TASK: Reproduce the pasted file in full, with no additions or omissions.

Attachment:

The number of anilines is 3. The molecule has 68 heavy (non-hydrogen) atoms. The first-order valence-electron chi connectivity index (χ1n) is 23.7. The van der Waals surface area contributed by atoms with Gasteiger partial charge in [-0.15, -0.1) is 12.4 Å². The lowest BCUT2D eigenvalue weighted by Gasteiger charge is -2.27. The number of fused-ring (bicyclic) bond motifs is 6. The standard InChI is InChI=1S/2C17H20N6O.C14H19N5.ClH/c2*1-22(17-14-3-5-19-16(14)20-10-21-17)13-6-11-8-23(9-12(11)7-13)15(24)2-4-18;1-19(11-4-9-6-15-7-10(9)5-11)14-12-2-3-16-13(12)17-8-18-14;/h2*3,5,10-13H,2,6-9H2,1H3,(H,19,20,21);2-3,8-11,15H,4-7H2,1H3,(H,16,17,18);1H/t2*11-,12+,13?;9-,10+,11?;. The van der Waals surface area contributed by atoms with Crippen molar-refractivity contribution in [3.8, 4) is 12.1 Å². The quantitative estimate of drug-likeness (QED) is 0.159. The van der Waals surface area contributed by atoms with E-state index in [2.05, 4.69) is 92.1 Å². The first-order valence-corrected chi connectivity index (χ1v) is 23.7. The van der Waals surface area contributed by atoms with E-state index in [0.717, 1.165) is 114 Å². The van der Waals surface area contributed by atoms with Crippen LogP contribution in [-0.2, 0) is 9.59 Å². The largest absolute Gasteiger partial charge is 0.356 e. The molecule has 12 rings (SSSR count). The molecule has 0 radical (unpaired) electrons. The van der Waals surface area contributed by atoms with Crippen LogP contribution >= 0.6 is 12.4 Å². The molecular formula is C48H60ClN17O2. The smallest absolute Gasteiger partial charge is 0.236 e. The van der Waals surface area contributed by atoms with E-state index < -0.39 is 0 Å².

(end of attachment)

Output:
The number of anilines is 3. The molecule has 68 heavy (non-hydrogen) atoms. The first-order valence-electron chi connectivity index (χ1n) is 23.7. The van der Waals surface area contributed by atoms with Gasteiger partial charge in [-0.15, -0.1) is 12.4 Å². The lowest BCUT2D eigenvalue weighted by Gasteiger charge is -2.27. The number of fused-ring (bicyclic) bond motifs is 6. The standard InChI is InChI=1S/2C17H20N6O.C14H19N5.ClH/c2*1-22(17-14-3-5-19-16(14)20-10-21-17)13-6-11-8-23(9-12(11)7-13)15(24)2-4-18;1-19(11-4-9-6-15-7-10(9)5-11)14-12-2-3-16-13(12)17-8-18-14;/h2*3,5,10-13H,2,6-9H2,1H3,(H,19,20,21);2-3,8-11,15H,4-7H2,1H3,(H,16,17,18);1H/t2*11-,12+,13?;9-,10+,11?;. The van der Waals surface area contributed by atoms with Crippen molar-refractivity contribution in [3.8, 4) is 12.1 Å². The quantitative estimate of drug-likeness (QED) is 0.159. The van der Waals surface area contributed by atoms with E-state index in [2.05, 4.69) is 92.1 Å². The first-order valence-corrected chi connectivity index (χ1v) is 23.7. The van der Waals surface area contributed by atoms with E-state index in [0.717, 1.165) is 114 Å². The van der Waals surface area contributed by atoms with Crippen LogP contribution in [-0.2, 0) is 9.59 Å². The largest absolute Gasteiger partial charge is 0.356 e. The molecule has 12 rings (SSSR count). The molecule has 0 radical (unpaired) electrons. The van der Waals surface area contributed by atoms with Crippen LogP contribution >= 0.6 is 12.4 Å². The molecular formula is C48H60ClN17O2. The smallest absolute Gasteiger partial charge is 0.236 e. The van der Waals surface area contributed by atoms with E-state index < -0.39 is 0 Å².